Is it really that simple, you do something and then there is an immediate benefit to show for it?
When I was in my early 30’s I went through a phase of reading a lot of Sci-Fi (I had always enjoyed reading that genre, but this was a particularly intense period). I ended up with about 350 paperbacks. I had a thing about series of books too, something which transcends genres, I’m a sucker for getting a set of books and the consistency it gives the bookshelf – but that’s another story.
I know roughly how many I had, because at some point I stopped reading Sci-Fi and boxed them all up and sold them to friend. Now I’m being asked, what have I got to show for reading all those books? What benefit did it give me? How come I can’t tell a story?
I like to think that somehow they have benefited me, in my language, my knowledge, my ways of thinking. I tried to argue that Sci-Fi encourages thought outside of normal conventions, it’s the fantasy that pushes our understanding of reality, and allows us to look at reality in new ways. Sure, it’s escapism and you can go too far down that road (I was given the example of Japanese who become obsessed with Manga). But I think there are intangible benefits to reading something which doesn’t just reflect reality, but plays with it. Without question, I think there are intangible benefits to reading.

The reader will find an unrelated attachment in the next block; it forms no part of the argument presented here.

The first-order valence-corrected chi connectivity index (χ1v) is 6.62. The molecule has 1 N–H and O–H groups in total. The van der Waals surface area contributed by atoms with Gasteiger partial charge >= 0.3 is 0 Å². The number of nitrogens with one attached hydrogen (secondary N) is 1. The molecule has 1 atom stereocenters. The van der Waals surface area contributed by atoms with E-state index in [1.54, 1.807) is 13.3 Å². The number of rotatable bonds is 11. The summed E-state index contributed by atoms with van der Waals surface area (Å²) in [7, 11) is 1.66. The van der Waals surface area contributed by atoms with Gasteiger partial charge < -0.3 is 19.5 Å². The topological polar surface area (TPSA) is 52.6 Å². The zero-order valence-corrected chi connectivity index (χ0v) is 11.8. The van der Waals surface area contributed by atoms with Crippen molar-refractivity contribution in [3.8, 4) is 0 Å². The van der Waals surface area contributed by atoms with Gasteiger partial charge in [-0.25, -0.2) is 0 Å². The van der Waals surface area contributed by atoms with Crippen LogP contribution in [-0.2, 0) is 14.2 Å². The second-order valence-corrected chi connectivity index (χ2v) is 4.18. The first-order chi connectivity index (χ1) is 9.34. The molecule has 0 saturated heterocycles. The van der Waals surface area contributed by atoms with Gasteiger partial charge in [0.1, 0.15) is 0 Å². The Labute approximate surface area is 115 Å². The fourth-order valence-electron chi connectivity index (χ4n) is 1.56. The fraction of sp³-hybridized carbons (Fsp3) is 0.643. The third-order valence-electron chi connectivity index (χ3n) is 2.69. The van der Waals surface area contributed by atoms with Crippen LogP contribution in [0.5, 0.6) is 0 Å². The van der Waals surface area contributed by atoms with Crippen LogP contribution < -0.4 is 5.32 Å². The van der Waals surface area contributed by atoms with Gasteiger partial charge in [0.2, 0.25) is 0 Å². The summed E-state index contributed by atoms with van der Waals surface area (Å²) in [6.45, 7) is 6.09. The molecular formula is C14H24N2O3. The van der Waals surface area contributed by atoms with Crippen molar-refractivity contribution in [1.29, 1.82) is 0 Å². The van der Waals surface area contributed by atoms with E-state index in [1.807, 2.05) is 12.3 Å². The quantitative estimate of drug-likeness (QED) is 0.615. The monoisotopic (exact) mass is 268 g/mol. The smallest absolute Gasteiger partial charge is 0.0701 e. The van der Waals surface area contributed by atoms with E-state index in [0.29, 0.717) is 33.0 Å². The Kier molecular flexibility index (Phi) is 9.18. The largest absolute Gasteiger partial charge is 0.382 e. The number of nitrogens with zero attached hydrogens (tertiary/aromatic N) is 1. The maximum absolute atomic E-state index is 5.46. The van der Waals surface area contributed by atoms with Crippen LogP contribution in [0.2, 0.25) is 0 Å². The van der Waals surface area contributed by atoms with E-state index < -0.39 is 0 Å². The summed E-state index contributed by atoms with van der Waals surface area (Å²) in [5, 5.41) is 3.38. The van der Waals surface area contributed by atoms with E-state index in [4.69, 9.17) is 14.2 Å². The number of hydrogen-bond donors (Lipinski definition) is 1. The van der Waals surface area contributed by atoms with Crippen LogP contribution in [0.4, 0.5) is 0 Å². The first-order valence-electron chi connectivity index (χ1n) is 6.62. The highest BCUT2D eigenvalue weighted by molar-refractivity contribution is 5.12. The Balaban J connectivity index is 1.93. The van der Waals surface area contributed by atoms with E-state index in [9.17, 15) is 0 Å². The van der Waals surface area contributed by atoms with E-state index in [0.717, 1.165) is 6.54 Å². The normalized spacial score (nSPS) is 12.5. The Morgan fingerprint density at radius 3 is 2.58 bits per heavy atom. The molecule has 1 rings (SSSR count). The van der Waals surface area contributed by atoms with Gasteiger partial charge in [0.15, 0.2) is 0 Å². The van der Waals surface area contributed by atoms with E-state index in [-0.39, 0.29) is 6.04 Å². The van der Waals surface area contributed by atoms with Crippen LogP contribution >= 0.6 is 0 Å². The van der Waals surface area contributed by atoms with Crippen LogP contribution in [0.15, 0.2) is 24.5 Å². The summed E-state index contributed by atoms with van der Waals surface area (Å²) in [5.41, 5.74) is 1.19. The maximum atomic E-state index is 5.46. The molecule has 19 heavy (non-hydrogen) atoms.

And intangible is a good word, used a lot here in China to describe cultural heritage which can’t be saved as objects. Like theatre performances, music, temporary things, ephemeral: something which can define art in itself. I think I make use of this knowledge, this experience of reading, every day, because it’s what makes me who I am. There’s no point asking me to define it, it’s right there in front of you.